While smartphones have shifted internet usage habits in favor of mobile access, that’s still subject to network capacity - and anyone who’s been stuck in a crowded city or sports arena can tell you how slow their speeds get.
We sat down with Verizon consumer wireless group CEO Ronan Dunne at CES 2020 to explain how Verizon 5G should expand enough bandwidth to dramatically improve uploading speeds - even for customers stuck in areas full of active 5G users.
“In the context of the overall bandwidth available, this idea of congestion will become a thing of the past. Because a significant amount of the traffic will be sitting on the millimeter wave environment,” Dunne said. “So think of somewhere like Times Square at 5 PM going from maybe single-digit throughput speeds to 50 Mbps at the edge and 200 Mbps in the middle of Times Square.”
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That’s big news for anyone who has spent time in crowded places where they just can’t seem to send a text, let alone upload a tweet or photo to Instagram.
Obviously this could seriously appeal to livestreamers and other content creators, but it could also benefit anyone else relying on quick online access. Faster 5G uplink speeds in a sports arena include fewer delays in things like fantasy sports and/or sports betting, Dunne suggested. This might be better used by commercial interests, though, like 5G cameras on the go at sporting events or 5G hubs in backpacks.
Better bandwidth means better performance - even for folks off 5G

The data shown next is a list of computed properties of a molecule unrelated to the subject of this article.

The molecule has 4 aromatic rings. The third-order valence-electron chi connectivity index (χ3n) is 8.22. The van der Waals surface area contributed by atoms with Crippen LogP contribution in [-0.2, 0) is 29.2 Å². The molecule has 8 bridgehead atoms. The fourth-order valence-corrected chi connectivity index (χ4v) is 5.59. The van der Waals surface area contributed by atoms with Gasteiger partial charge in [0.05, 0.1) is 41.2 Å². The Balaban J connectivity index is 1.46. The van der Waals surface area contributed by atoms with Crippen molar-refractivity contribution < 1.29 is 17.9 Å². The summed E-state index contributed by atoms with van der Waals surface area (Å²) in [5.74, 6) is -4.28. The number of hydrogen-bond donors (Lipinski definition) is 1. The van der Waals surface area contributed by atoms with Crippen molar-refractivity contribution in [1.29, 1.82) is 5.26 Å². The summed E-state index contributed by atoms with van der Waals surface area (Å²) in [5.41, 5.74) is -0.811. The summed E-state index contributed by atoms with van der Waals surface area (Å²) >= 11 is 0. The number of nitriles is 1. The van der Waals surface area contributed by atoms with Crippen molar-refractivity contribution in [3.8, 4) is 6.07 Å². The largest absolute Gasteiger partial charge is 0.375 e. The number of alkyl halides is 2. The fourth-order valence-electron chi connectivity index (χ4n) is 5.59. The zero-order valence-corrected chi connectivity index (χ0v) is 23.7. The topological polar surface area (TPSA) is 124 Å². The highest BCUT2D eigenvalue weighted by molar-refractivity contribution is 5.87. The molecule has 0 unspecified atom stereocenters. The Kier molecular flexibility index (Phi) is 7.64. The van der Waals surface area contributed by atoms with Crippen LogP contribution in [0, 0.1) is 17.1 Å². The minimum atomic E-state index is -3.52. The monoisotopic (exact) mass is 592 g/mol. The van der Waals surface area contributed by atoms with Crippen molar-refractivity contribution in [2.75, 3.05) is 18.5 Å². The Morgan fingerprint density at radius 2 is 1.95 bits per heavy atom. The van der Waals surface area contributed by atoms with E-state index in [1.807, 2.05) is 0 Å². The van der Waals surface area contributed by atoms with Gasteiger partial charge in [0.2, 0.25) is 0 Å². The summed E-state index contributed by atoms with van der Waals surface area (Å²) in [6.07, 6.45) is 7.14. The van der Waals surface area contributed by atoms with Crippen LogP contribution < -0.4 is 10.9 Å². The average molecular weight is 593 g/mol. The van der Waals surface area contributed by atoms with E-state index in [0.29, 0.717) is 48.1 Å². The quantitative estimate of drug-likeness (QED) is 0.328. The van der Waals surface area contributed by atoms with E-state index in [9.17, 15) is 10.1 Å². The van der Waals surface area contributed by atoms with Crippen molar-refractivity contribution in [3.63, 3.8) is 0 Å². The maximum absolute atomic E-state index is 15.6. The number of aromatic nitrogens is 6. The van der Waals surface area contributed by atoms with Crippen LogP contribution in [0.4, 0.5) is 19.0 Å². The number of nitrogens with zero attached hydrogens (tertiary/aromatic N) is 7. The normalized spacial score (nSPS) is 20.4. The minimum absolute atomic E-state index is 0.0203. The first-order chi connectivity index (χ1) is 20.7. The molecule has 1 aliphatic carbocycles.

While 5G promises much faster speeds than those on 4G LTE networks, you’ll actually need to own a 5G phone to get them. That’s undeniably true - but there are hidden benefits to 5G networks that stand to benefit everyone, even those who haven’t bought handsets capable of accessing the next-gen networks.
Verizon’s high-speed but small-area millimeter wave (mmWave) 5G strategy is to build coverage in high-traffic urban areas where the majority of the traffic is. Put simply, there’s more infrastructure and more bandwidth to handle it. And since all the high-bandwidth users will be sending data over the 5G portion of the network, there’s more of the lower-band 4G LTE to go around for folks who haven’t upgraded.
Increasingly smart networks will be able to prioritize which content should get bandwidth first - not, Dunne stressed, as a manner violating Network Neutrality, but to give less important requests slightly slower speeds. If your email arrives eight milliseconds later, it will have zero impact, he suggested. This leads to a more efficient network overall - which will only get better as we roll forward into 2020.
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David is now a mobile reporter at Cnet. Formerly Mobile Editor, US for TechRadar, he covered phones, tablets, and wearables. He still thinks the iPhone 4 is the best-looking smartphone ever made. He's most interested in technology, gaming and culture – and where they overlap and change our lives. His current beat explores how our on-the-go existence is affected by new gadgets, carrier coverage expansions, and corporate strategy shifts.